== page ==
What is sustainable public transportation?

Linda Karjalainen writes about her Master’s thesis "Sustainable Public Transportation: A Comparison between Practices in Helsinki and Toronto" that received an excellent grade.

Public transportation sustainability is a multidimensional phenomenon that currently presents a relatively limitedly studied area of the greater sustainable transportation paradigm. Overall, sustainable mobility and urban transportation patterns have been discussed extensively in previous literature, yet research focusing solely on public transportation services remains minimal. Public transportation is a central component of both the larger urban sustainability ideology, and the efforts to minimize the negative impacts transportation has on our societies and the surrounding environment. Thus, the recognized knowledge gap regarding public transportation services and their sustainability ought to be addressed.

The basis of researching and understanding public transportation sustainability relies on the tri-dimensional approach of sustainable development established by the United Nations. The balanced view of the ecological, social and economic dimensions provides the initial framework for the research, and furthermore structures the more specific factors contributing to public transportation sustainability. As the majority of previous research discusses sustainable transportation as a whole, public transportation must be applied as a filter for the literature review in order to obtain a holistic view of what public transportation sustainability truly consists of, and what its special characteristics are. The end result of the literature review is a comprehensive and detailed definition of the nature of public transportation sustainability and a collection of specific factors that contribute to overall sustainability, i.e. sustainability indicators.

These findings are then organized under the ecological, social and economic dimensions, forming a sustainability assessment tool, referred to as the Public Transportation Sustainability Indicator List (PTSIL). The indicators include, for example, reduced greenhouse gas emissions, increased physical accessibility to public transportation services, and increased fare revenue. Each indicator contributes to the overall sustainability of the system, functions independently, and has been given a desired direction which will positively affect the system sustainability.

It is essential to keep in mind, that even though the indicators act independently, they must still be addressed in a balanced and comprehensive manner, as established in the PTSIL. Focusing on one indicator is disadvantageous and can potentially harm the overall sustainability. Thus, understanding the phenomenon as a whole, and addressing sustainability holistically, plays a key role in sustainability research, assessments, and practical planning processes.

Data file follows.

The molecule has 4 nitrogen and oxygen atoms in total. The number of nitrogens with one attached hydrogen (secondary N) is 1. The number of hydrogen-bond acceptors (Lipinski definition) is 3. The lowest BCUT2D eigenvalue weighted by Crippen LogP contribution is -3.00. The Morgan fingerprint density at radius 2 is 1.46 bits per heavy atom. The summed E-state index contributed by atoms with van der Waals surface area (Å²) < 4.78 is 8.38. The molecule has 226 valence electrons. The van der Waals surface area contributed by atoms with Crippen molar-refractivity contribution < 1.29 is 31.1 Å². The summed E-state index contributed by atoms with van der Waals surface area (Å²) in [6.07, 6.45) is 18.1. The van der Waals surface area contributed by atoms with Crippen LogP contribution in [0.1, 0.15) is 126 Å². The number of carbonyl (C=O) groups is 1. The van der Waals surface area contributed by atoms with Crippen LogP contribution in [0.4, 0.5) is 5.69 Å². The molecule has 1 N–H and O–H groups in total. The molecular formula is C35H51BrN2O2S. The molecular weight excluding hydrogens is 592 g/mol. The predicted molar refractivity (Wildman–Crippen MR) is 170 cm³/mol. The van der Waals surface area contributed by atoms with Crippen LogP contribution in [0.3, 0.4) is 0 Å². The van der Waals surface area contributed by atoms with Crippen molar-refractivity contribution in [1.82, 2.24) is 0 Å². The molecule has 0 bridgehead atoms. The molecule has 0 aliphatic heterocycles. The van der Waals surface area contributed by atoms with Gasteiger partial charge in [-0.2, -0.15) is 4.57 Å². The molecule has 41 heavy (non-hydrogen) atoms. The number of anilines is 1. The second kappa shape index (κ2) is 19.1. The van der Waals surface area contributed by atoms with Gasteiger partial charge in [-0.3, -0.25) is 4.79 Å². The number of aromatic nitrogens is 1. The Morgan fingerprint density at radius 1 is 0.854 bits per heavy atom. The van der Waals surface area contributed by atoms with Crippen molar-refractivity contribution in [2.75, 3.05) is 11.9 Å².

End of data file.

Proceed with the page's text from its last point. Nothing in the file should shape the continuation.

In this research, the PTSIL tool was applied to two case cities, Helsinki and Toronto, through qualitative content analysis. The comparative research offers insight on how diversely sustainability can be addressed by different actors, and how the city specific results compare and relate to previous research. The PTSIL forms a lens through which the official content of public transportation agencies in Helsinki and Toronto could be carefully analysed and scored based on an ordinal scale that reflects the desired direction attached to the individual indicators, and how ambitiously those indicators and the larger themes they present were addressed in the content.

Both cities scored the highest in the economic dimension, while the social dimension presented the weakest results. However, the differences were massive in terms of individual indicators, which can be explained by the lack of an established definition of public transportation sustainability leading to diverse interpretations of the phenomenon, as expressed in previous literature. Additionally, the city specific results can be linked to the current urban conditions regarding land use and governance structures, indicating strong support towards transportation oriented development and regional coordination, as well as long-term commitment to plans.

Need for further research exists regarding a more detailed and dynamic understanding of the PTSIL indicators and their internal relationships, as well as their links to existing urban conditions. A comprehensive definition alongside an assessment tool regarding public transportation sustainability is thus needed in scientific research as well as practical transportation planning, and the established PTSIL offers an initial platform for such applications.

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